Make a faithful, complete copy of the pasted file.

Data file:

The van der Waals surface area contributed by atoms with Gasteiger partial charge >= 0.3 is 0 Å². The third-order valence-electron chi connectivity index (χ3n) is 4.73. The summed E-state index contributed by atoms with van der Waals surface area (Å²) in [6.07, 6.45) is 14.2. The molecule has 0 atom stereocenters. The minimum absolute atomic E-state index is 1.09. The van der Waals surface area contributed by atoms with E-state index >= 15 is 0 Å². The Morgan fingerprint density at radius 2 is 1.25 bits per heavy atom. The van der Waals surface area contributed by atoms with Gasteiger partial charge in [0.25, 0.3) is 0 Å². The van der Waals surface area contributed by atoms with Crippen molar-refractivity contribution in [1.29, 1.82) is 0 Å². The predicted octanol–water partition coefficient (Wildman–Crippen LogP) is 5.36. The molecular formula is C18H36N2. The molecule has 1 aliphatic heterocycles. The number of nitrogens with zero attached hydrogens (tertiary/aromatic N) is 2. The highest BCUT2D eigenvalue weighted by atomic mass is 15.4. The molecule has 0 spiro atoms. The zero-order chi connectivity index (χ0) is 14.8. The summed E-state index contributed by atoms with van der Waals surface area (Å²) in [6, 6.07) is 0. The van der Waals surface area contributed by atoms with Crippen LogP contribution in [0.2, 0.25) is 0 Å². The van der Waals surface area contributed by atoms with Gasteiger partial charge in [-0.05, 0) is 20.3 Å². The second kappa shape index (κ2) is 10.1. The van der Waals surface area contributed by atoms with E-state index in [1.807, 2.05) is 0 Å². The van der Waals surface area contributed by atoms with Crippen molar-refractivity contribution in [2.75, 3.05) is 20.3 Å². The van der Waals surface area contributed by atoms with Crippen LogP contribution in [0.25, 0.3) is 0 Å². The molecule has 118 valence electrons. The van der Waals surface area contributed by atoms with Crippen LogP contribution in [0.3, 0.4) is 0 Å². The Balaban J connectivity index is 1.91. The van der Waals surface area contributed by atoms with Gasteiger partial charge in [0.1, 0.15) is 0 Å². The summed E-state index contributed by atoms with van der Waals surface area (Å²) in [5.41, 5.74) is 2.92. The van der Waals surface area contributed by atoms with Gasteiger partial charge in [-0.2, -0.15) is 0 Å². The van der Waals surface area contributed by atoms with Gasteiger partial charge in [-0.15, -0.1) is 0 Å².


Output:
The van der Waals surface area contributed by atoms with Gasteiger partial charge >= 0.3 is 0 Å². The third-order valence-electron chi connectivity index (χ3n) is 4.73. The summed E-state index contributed by atoms with van der Waals surface area (Å²) in [6.07, 6.45) is 14.2. The molecule has 0 atom stereocenters. The minimum absolute atomic E-state index is 1.09. The van der Waals surface area contributed by atoms with E-state index >= 15 is 0 Å². The Morgan fingerprint density at radius 2 is 1.25 bits per heavy atom. The van der Waals surface area contributed by atoms with Gasteiger partial charge in [0.25, 0.3) is 0 Å². The van der Waals surface area contributed by atoms with Crippen molar-refractivity contribution in [1.29, 1.82) is 0 Å². The predicted octanol–water partition coefficient (Wildman–Crippen LogP) is 5.36. The molecular formula is C18H36N2. The molecule has 1 aliphatic heterocycles. The number of nitrogens with zero attached hydrogens (tertiary/aromatic N) is 2. The highest BCUT2D eigenvalue weighted by atomic mass is 15.4. The molecule has 0 spiro atoms. The zero-order chi connectivity index (χ0) is 14.8. The summed E-state index contributed by atoms with van der Waals surface area (Å²) in [6, 6.07) is 0. The van der Waals surface area contributed by atoms with Crippen LogP contribution in [0.2, 0.25) is 0 Å². The van der Waals surface area contributed by atoms with Gasteiger partial charge in [-0.05, 0) is 20.3 Å². The second kappa shape index (κ2) is 10.1. The van der Waals surface area contributed by atoms with E-state index in [1.807, 2.05) is 0 Å². The van der Waals surface area contributed by atoms with Crippen molar-refractivity contribution in [2.75, 3.05) is 20.3 Å². The van der Waals surface area contributed by atoms with Crippen LogP contribution in [0.25, 0.3) is 0 Å². The molecule has 118 valence electrons. The van der Waals surface area contributed by atoms with Crippen LogP contribution in [0.3, 0.4) is 0 Å². The Balaban J connectivity index is 1.91. The van der Waals surface area contributed by atoms with Gasteiger partial charge in [0.1, 0.15) is 0 Å². The summed E-state index contributed by atoms with van der Waals surface area (Å²) in [5.41, 5.74) is 2.92. The van der Waals surface area contributed by atoms with Gasteiger partial charge in [-0.2, -0.15) is 0 Å². The van der Waals surface area contributed by atoms with Gasteiger partial charge in [-0.15, -0.1) is 0 Å².